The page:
Over time, as indexes are subjected to data modifications, index fragmentation can occur in the form of:
- Gaps in data pages – this creates wasted empty space.
- Logical fragmentation – this is a logical ordering of the data that no longer matches the physical ordering of the data
Gaps in data pages can reduce the number of rows that can be stored in SQL Server's data cache, leading to increased disk I/O. Logical fragmentation can cause extra disk activity as the disk subsystem has to work harder to find the data on disk and move it to the data cache. The only way to remove wasted space and logical fragmentation is to rebuild or reorganize the indexes on a regular basis. This is one of the most useful and powerful maintenance tasks that you can perform on a database, because the steps it performs can greatly boost database performance.
If you configure the Rebuild Index task using all the default settings, then when the task runs, it physically drops and rebuilds every index in your selected databases, removing both wasted empty space and logical fragmentation. As a byproduct of rebuilding all the indexes, index and column statistics are also recreated anew and fully updated.
Free space options
These options assumes that each of your tables has a clustered index, and is not a heap. A heap is a table without a clustered index. As a best practice, all tables should have a clustered index.
The first two choices are listed under Free space options and include "Reorganize pages with the default amount of free space" and "Change free space per page percentage to", You can choose one option or the other, but not both.
These options can have a significant impact on the Rebuild Index task.
The default option of "Reorganize pages with the default amount of free space" is a little confusing. First, it says reorganize, not rebuild. Remember, we are working on the Rebuild Index task, not the Reorganize Index task. Don't let this confuse you into thinking that selecting this option reorganizes indexes, rather than rebuild them. It does the latter, and this is actually a mistake in the user interface. It really should say "rebuild," not "reorganize".
The second part of this first option says "default amount of free space". What does that mean? When creating a SQL Server index, there is an option to create the index with a certain amount of free space on each data page. This setting is known as the fill factor. If an index is created without specifying a fill factor, then the default fill factor is used, which is 100 (actually 0, but 0 means the same thing as a 100% fill factor). This means that no free space is created for the data pages of an index.
The potential problem with a fill factor of 100 arises when data is added to a table as a result of an INSERT or UPDATE, and a new row needs to be added to a data page. If there is no room for it, then SQL Server will reorganize the rows, moving some of the rows onto a new data page, and leaving some on the old data page. This is known as page splitting. While page splitting is a normal SQL Server activity, too much page splitting can cause performance issues because it results in index fragmentation, the very thing we are trying to eliminate with the Rebuild Index task. In order to mitigate this problem, DBAs often decrease the fill factor to, say, 90, meaning that data pages be 90% full, leaving 10% free space.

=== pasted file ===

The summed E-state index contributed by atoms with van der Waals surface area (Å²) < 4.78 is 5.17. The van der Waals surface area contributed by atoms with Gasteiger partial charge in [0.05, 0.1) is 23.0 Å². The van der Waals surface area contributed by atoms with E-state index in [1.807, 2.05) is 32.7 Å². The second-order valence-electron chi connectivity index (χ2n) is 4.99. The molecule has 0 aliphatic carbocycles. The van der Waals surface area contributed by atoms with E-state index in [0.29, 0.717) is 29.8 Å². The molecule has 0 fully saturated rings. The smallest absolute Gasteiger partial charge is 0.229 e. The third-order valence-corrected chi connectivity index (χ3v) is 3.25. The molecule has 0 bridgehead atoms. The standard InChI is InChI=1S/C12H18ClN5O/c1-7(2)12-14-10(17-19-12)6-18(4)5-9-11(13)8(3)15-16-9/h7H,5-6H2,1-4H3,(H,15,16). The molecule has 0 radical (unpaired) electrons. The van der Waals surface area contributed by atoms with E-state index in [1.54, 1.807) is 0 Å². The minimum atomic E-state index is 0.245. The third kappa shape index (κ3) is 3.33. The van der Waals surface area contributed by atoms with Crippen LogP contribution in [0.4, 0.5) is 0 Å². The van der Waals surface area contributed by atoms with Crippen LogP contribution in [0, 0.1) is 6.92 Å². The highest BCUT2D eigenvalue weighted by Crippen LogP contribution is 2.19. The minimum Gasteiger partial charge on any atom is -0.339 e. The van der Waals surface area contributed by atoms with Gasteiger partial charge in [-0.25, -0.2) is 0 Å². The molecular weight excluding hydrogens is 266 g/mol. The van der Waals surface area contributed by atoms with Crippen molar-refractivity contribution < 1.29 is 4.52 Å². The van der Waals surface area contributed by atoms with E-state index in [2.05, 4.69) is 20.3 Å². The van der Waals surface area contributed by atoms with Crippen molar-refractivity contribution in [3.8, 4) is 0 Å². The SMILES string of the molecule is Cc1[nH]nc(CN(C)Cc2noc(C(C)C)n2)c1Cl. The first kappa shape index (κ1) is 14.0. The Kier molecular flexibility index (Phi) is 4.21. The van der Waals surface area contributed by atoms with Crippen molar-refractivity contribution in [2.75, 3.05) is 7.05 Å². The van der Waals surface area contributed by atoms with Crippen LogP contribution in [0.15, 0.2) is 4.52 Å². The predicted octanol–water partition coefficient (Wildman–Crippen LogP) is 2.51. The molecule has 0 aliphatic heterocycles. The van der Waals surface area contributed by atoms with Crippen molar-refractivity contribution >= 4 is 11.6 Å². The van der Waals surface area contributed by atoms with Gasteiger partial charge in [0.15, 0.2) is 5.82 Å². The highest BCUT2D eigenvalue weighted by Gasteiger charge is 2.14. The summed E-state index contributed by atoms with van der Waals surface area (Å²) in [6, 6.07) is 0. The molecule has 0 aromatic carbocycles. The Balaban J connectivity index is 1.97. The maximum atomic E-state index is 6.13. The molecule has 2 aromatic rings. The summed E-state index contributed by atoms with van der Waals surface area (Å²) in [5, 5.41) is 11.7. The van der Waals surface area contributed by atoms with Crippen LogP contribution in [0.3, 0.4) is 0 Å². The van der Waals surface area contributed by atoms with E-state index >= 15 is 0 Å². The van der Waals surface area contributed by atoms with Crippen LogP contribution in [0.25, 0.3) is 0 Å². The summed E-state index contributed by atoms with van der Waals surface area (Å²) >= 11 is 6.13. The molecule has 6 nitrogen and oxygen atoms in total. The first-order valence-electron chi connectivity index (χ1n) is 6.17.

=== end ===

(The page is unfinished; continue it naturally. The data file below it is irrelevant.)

The two options under Advanced options are shown in Figure
The Advanced options section of the Define Rebuild Index Task screen
By default, both options are turned off. The first one is "Sort results in tempdb". If you don't choose this option, then when an index is rebuilt, all of the rebuilding activity is performed in the database file itself. If you select the "Sort results in tempdb" option, then some of the activity is still performed in the database, but some of it is also performed in tempdb. The benefit is that this can often speed up the index rebuild process. The drawback is that it also takes up a little more overall disk space, as space in tempdb is required, in addition to some space in the database where the indexes are being rebuilt.
The benefit you get out of this option depends on where tempdb is located on your server. If tempdb is located on the same drive or array as the database file that is having its indexes rebuilt, then the benefit may be minimal, if any. However, if tempdb is located on its own isolated drive spindles, then the benefit will be greater because there is less disk I/O contention.
So, should you use this option? If your databases are small, you probably won't be able to discern much performance benefit, but if you have large databases, with large tables and indexes, and if tempdb is located on its own spindles, then turning this feature on will probably boost index rebuild performance.
The second advanced option is one we've discussed previously: "Keep index online while reindexing". This option is only available if you have the Enterprise Edition of SQL Server. By selecting this option, index rebuilding becomes an online, rather than offline task. If you are using Enterprise Edition, you will probably want to select this option. I say "probably" because there are pros and cons of performing an online index rebuild;